Months after the US Food and Drug Administration (FDA) announced it would reverse its prior regulatory strategy on fecal microbiota transplants (FMT), the agency has released a new draft guidance document meant to further clarify its regulatory stance on the issue.
Fecal transplants are a relatively new innovation involving the transfer of either fecal matter or the bacteria found within fecal matter from a healthy patient to a sick one. Various published research has identified the procedure as being one that can fight off Clostridium difficile infections by introducing so-called "good bacteria" back into a person's body. The idea is to overload the gastrointestinal tract with enough of the good bacteria to overwhelm the C. diff, thereby ending the infection.
One device, known affectionately as either the "RoboGut" or the "RePoopulation Station," is essentially a small manufacturing facility that takes a selected 33 strains of healthy fecal microbiota which are then reproduced in a mixture for eventual transplantation during a colonoscopy procedure.
By standardizing the procedure, the researchers said they hoped to reduce the variability that now exists when FMTs are conducted and reduce the time between a patient having a need for the transplant and it occurring. At present, donors need to be found and screened, and patients aren't necessarily sure if they're getting the bacteria they need.
Uniform products would hypothetically allow for much higher assurances of quality, safety and efficacy - a problem FDA has been grappling with over the course of the last year.
FDA's Responses to Date
At first, FDA said in May 2013 it would require the products to be administered under an approved Investigational New Drug Application, which is required for biological products seeking FDA approval. More practically, they're also an application used to begin or continue clinical testing in humans, and are meant to show that a product meets baseline levels of safety.
FDA said a lack of regulation was potentially resulting in patients receiving dangerous therapies.
However, FMT advocates fought back against FDA, saying the new rules were onerous and costly, and would result in more patients resorting to do-it-yourself fecal transplants outside medical facilities.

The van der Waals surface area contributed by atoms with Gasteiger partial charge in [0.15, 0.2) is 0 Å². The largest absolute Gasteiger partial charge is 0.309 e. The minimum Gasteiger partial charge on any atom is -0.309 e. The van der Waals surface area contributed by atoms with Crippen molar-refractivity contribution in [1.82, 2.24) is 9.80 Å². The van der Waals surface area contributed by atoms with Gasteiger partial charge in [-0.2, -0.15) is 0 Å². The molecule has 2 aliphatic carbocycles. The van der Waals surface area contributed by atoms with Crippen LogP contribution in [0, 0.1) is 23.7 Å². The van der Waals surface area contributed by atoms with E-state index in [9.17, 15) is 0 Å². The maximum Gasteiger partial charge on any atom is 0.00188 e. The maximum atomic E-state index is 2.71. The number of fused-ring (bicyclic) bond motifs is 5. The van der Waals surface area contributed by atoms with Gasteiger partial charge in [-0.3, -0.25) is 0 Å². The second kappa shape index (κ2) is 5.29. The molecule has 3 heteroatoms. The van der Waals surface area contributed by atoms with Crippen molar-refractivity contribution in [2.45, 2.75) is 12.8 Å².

That pushback resulted in FDA reversing its decision in less than a month. In a June 2013 announcement, FDA said it would institute a compromise of sorts, one built on a familiar concept known as "regulatory enforcement discretion."
FDA would maintain that it has the authority to regulate FMT products, but would allow more practitioners to conduct FMT procedures without an approved IND.
"Some health care providers have stated that applying IND requirements will make FMT unavailable and have suggested that an alternative regulatory approach is needed to ensure the widespread availability of FMT for individuals with C. difficile infection unresponsive to standard therapies," FDA explained. "The agency acknowledges these concerns and intends to exercise enforcement discretion regarding the IND requirements for the use of FMT to treat C. difficile infection not responding to standard therapies provided the treating physician obtains adequate informed consent from the patient or his or her legally authorized representative for the use of FMT products."
At the time, FDA said the policy was meant as a stopgap measure while it "develops appropriate policies for the study and use of FMT products under an IND."
"FDA intends to exercise this discretion on an interim basis while we further consider the matter," it added in a Federal Register posting announcing a finalized guidance document in July 2013.
Now FDA is out with an additional draft guidance document, one elaborating on the further considerations it hinted at in July 2013.
The guidance, Enforcement Policy Regarding Investigational New Drug Requirements for Use of Fecal Microbiota for Transplantation to Treat Clostridium difficile Infection Not Responsive to Standard Therapies, again makes the case for an enforcement discretion based approach and states that further policies remain in the works.
The new guidance is meant to replace the July 2013 final guidance, FDA said, and reflect that FMT therapies will only be given leeway if they are intended for use in non-responsive cases of C. difficile.
FDA lays out a three-part approach in its guidance whereby it will not require an IND:
- Informed consent is obtained from the patient or his or her legally authorized representative.
- The FMT product is obtained from a donor known to either the patient or the licensed health care provider treating the patient.
- The stool donor and stool are screened and tested for the specific purpose of providing the product to the specific patient.
Failure to meet any of those standards will require the use of an IND, FDA said. In addition, FDA's policy does not apply to any other uses of FMT beyond C. difficile. Some doctors have floated the idea that the FMT approach may also be useful for patients with Irritable Bowel Syndrome (IBD).
The July 2013 guidance was the same in principle, but lacked a clear delineation between what was and what was not acceptable under the enforcement discretion policy. FDA is still working on evaluating its enforcement policy, it said.
Comments on the draft guidance are due to FDA by 28 March 2014.
The stopgap measure may be intended to hold the fledgling therapeutic area over until approved therapies reach the market, the first of which may arrive soon. In late June 2013, FDA granted "fast track" status to Rebiotix's FMT suspension RBX2660, meaning the product could see an approval decision in early 2014 barring any delays.